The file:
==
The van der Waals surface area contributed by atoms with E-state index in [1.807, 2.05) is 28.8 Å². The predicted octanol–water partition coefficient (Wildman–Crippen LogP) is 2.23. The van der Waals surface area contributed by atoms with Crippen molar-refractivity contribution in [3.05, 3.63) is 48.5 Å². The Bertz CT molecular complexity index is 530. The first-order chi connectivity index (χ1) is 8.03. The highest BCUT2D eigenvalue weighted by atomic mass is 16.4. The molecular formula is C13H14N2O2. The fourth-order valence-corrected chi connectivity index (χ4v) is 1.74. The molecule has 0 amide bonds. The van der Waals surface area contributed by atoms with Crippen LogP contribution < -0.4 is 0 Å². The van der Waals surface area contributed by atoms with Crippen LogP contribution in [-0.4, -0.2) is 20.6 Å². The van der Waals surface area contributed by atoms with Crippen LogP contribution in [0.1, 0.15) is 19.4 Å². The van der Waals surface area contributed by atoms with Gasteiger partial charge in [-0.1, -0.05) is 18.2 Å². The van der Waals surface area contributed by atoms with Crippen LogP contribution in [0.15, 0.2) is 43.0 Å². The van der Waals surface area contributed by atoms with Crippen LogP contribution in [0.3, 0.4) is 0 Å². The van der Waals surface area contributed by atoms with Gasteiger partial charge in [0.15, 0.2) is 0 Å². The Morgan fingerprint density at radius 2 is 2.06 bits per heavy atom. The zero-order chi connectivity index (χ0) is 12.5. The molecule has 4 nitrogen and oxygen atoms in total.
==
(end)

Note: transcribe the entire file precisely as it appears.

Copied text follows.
The van der Waals surface area contributed by atoms with E-state index in [1.807, 2.05) is 28.8 Å². The predicted octanol–water partition coefficient (Wildman–Crippen LogP) is 2.23. The van der Waals surface area contributed by atoms with Crippen molar-refractivity contribution in [3.05, 3.63) is 48.5 Å². The Bertz CT molecular complexity index is 530. The first-order chi connectivity index (χ1) is 8.03. The highest BCUT2D eigenvalue weighted by atomic mass is 16.4. The molecular formula is C13H14N2O2. The fourth-order valence-corrected chi connectivity index (χ4v) is 1.74. The molecule has 0 amide bonds. The van der Waals surface area contributed by atoms with Crippen LogP contribution < -0.4 is 0 Å². The van der Waals surface area contributed by atoms with Crippen LogP contribution in [-0.4, -0.2) is 20.6 Å². The van der Waals surface area contributed by atoms with Crippen LogP contribution in [0.1, 0.15) is 19.4 Å². The van der Waals surface area contributed by atoms with Gasteiger partial charge in [-0.1, -0.05) is 18.2 Å². The van der Waals surface area contributed by atoms with Crippen LogP contribution in [0.15, 0.2) is 43.0 Å². The van der Waals surface area contributed by atoms with Crippen LogP contribution in [0.3, 0.4) is 0 Å². The van der Waals surface area contributed by atoms with Gasteiger partial charge in [0.15, 0.2) is 0 Å². The Morgan fingerprint density at radius 2 is 2.06 bits per heavy atom. The zero-order chi connectivity index (χ0) is 12.5. The molecule has 4 nitrogen and oxygen atoms in total.